Sadako Sasaki to be honored through her family at the Peace Day Parade this year

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<p>Aloysia Hanks works with instructor Courtney Shinde to fold origami cranes, as part of the Honokaa Peace Committee 199,000 Cranes project that kicked off Tuesday. (COURTESY PHOTO FOR NHN)</p>

Members of the Sasaki ohana from Hiroshima are scheduled to attend the Peace Day Parade and Festival on Saturday, Sept. 21 in Honokaa. Their ancestor, Sadako Sasaki, miraculously survived the atomic bomb explosion at age two, but died of radiation-caused cancer 10 years later.

In the last weeks of her life, Sadako Sasaki and her friends folded origami cranes, trying to complete 1,000 considered necessary to grant her one wish. Since 1955, Sasaki and her paper cranes have become symbolic of peace and anti-nuclear war movements worldwide, and her statue stands in the Hiroshima Peace Memorial Park, surrounded by countless origami cranes.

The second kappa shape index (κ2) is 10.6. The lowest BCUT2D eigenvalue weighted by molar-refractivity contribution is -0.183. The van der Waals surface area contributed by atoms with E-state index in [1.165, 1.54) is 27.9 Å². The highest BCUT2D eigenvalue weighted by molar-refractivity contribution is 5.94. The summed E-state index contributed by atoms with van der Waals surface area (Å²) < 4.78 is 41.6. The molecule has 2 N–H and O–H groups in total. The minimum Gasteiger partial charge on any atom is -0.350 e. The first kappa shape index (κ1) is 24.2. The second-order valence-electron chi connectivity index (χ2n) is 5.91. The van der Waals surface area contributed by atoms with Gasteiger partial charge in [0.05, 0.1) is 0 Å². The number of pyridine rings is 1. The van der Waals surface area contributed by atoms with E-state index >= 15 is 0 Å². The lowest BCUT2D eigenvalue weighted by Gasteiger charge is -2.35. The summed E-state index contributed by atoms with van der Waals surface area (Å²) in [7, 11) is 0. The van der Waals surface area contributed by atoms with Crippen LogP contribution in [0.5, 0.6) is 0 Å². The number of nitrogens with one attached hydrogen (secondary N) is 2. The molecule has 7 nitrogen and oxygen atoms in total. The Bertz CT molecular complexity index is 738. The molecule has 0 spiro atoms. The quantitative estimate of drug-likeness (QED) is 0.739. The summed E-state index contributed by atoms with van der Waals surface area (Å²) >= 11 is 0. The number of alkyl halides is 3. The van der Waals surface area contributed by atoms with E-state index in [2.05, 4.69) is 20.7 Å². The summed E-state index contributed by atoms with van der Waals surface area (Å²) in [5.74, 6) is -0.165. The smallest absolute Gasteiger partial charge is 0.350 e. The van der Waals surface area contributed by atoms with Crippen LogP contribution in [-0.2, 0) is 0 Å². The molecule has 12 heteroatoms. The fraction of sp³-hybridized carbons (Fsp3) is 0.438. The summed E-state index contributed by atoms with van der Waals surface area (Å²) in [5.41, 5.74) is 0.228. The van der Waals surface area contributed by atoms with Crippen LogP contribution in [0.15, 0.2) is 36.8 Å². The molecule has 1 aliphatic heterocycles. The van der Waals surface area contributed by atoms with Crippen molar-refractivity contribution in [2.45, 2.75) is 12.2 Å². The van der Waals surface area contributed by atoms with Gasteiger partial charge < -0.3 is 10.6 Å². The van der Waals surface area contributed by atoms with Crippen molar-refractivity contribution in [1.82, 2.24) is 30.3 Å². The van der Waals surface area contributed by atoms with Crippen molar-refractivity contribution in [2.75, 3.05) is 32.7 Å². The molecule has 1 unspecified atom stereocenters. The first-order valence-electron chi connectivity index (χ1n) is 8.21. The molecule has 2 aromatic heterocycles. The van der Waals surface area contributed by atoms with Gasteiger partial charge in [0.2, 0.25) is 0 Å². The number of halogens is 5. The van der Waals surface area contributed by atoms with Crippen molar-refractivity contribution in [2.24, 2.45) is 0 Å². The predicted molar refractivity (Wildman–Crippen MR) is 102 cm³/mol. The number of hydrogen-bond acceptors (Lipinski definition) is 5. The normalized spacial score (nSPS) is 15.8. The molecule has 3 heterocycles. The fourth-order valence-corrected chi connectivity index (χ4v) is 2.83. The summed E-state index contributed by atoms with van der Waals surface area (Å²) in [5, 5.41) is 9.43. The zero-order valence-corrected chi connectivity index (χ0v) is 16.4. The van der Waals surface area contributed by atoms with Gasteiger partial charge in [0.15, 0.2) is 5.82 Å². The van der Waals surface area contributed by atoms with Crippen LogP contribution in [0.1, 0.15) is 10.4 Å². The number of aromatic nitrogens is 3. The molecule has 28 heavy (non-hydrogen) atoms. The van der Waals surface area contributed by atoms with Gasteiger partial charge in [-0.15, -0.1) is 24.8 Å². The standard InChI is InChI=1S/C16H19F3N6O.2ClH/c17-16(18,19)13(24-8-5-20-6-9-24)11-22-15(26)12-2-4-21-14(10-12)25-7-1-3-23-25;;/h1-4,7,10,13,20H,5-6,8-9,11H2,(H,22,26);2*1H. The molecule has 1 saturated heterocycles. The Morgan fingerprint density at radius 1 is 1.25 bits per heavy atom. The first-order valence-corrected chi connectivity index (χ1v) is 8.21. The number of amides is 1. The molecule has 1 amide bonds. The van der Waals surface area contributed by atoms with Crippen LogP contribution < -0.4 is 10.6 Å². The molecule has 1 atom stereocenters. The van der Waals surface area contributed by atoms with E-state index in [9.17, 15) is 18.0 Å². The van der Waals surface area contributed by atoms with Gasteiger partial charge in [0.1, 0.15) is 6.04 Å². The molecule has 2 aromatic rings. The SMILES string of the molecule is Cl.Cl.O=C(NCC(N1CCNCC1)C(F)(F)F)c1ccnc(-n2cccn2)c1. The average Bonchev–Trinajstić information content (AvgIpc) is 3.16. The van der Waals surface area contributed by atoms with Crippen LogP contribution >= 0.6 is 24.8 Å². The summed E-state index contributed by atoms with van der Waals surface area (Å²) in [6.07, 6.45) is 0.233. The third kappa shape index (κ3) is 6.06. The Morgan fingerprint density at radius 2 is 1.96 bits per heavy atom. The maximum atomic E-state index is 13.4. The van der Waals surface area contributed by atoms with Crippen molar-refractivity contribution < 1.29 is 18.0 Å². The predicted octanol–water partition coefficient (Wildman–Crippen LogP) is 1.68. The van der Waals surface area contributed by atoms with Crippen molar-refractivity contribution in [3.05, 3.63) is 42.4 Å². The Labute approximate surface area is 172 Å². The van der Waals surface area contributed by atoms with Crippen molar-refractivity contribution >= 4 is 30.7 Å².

The Peace Committee is “enfolding” the cranes into its thematic events this year in numerous ways. Observers may see church and school groups marching with colorful strands of 1,000 paper cranes, Mamane Street storefronts decorated with cranes, and children’s peace posters and parade T-shirts embellished with crane imagery.

Ultimately, the committee’s goal is to send thousands of paper cranes from Hawaii to the Children’s Peace Monument in Hiroshima, to honor Sadako Sasaki. Groups who create at least 1,000 may participate in the parade, and cranes will be accepted at the Peace Day Festival on Sept. 21, where the Sasaki family may see the special tribute to Sadako. For more information, visit www.peaceparade.org or Peace Day Parade on Facebook.